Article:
The Company's response to this submission is that it has not been unprecedented for the parties to negotiate the adverse effects of a proposed material change prior to RTC approval. The Company cited "the hump yard" material change as an example. In this regard there was some discussion at the hearing as to whether RTC approval was necessary for the implementation of that particular change. It suffices, for the purpose of this case, to state that the RTC is being kept informed of the "hump yard" change and the Company would, of course, defer to any intervention by the RTC if that should become appropriate. In light of the hump yard experience the Company maintained that, on balance, it served both parties' mutual interests to engage in the negotiation process designed by the material change provisions irrespective of the unknown contingencies that may emanate from the RTC. In short, the Company insists that the negotiation process contemplated under articles 79 and 139 can proceed concurrently with the RTC proceeding to both parties' advantage.

In dealing with the parties' submissions I am satisfied that the Trade Union's position with respect to the Company's allegedly premature invocation of the material change provisions must prevail. It appears clear that not only can the Company not ensure that its proposal for change will be approved by the RTC but that proposal might at some unforeseen date in the future be altered substantially from what was originally advanced in its notice of April 12, 1984. Clearly, the Trade Union might very well be engaging, to its members' prejudice, in a fruitless exercise that may ultimately be irrelevant to the alleged "adverse effects" that flow from the Company's original proposal. There are approximately twenty-two provisions of the collective agreement that may require alteration should the Company's proposal be approved. Not only is the prospect of agreement on such changes unlikely while the RTC's decision remains outstanding, the Trade Union, as it has argued, could be causing its members irreparable harm should it agree at this stage to enter into negotiations. There is no dispute that the Trade Union's leverage during the negotiation process is in its dealing with the Company's request for the "relaxation" of the numerous provisions of the collective agreement that represent an impediment to the implementation of the Company's proposal. Should the Trade Union agree to a negotiated settlement (or should it be required to go to arbitration for that purpose), it may have made a commitment to a result that may not serve the interests of the employees who may eventually be adversely affected by the approved changes permitted by the RTC. Accordingly, the Trade Union may not only have engaged in a waste of manpower resources and time while engaged in the negotiating process, any result achieved might be irrelevant to the final material change. And, in the interim, the Trade Union may have forsaken its bargaining power with respect to the real adverse changes to its members when the RTC decision is finally made.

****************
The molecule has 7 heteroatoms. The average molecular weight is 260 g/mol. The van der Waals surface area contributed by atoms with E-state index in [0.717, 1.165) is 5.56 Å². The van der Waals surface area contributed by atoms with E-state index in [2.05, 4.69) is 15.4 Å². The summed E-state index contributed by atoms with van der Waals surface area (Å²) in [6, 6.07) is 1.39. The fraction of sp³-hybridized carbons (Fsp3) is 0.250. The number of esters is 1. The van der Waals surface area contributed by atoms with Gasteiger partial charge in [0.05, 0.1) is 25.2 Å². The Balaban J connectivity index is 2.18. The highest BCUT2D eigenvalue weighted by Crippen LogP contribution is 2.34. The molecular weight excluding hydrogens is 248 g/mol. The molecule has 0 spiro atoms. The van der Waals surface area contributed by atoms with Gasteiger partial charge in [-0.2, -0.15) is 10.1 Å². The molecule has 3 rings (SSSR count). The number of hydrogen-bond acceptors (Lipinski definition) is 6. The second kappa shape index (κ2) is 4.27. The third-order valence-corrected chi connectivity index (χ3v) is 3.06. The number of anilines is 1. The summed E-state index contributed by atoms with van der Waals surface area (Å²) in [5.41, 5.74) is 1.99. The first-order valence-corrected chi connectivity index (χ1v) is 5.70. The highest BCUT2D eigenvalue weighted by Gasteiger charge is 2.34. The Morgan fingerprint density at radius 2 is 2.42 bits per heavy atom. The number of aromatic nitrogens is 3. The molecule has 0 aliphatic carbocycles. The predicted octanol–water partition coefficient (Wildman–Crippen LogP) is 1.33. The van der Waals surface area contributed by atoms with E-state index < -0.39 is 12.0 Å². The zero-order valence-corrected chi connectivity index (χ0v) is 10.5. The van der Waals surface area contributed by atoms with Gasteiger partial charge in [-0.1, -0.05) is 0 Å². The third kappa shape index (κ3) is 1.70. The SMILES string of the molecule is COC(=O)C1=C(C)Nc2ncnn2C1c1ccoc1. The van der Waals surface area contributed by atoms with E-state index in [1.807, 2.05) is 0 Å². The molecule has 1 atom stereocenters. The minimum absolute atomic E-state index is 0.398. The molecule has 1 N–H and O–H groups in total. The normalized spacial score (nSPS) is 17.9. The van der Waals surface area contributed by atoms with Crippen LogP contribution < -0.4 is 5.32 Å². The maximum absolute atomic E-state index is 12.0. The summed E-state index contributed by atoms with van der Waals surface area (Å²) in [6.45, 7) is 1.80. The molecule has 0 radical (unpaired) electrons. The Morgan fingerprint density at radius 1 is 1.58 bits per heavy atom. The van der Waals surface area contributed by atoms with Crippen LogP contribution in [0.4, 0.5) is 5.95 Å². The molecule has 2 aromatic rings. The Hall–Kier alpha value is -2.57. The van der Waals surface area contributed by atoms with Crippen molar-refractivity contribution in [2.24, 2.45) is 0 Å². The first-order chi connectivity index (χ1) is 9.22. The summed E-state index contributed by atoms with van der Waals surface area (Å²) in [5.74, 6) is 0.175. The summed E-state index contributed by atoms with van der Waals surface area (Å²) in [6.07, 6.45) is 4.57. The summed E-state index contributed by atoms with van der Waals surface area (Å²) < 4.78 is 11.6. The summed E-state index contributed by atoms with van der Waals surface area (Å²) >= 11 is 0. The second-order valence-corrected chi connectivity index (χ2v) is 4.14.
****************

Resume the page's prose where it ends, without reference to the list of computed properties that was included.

It must be emphasized that the material change provisions of the collective agreement are designed to serve the interests of the employees in the bargaining unit. And in serving those employees' best interests, the Trade Union is entitled, so long as the intended purpose of the material change provisions are not abused, to select the appropriate time when the negotiation process should be invoked. Clearly, the Employer has admitted its incapacity to implement its own proposal or, indeed, any proposal for cabooseless trains until RTC approval is forthcoming. Accordingly, it will not be until that juncture that the Trade Union will be in a position to determine its members' best interests for purposes of negotiating any adverse effect. Once the Company is mandated or is likely to be mandated by the RTC to introduce a material change for cabooseless trains then at that time it makes good, practical sense to engage in the negotiation process contemplated by the collective agreement.

Nor is the fact that nothing is to be lost by the Trade Union proceeding in such negotiations on a "without prejudice" basis concurrently with the RTC proceedings material to the appropriateness of the Company's notice. I might very well agree with the Company's submission in that regard. But, the wisdom of any such course of action is for the Trade Union to decide and not for the Company or, indeed, this Arbitrator. The crux of the Company's problem is that it has made a material change proposal that is beyond its control to implement. And until it can deliver on that proposal, the Trade Union is perfectly entitled to question whether any adverse effect to its members is likely to ever result. Until that contingency occurs any notice extended by the Company must be considered "untimely".

As a result, I am satisfied that the Company's notice of April 12, 1984 was premature and was therefore inapplicable to articles 79.1 and 139 of the respective collective agreements.

In light of my conclusion reached above, I do not need to deal with the Trade Union's alternative submissions.

(signed) DAVID H. KATES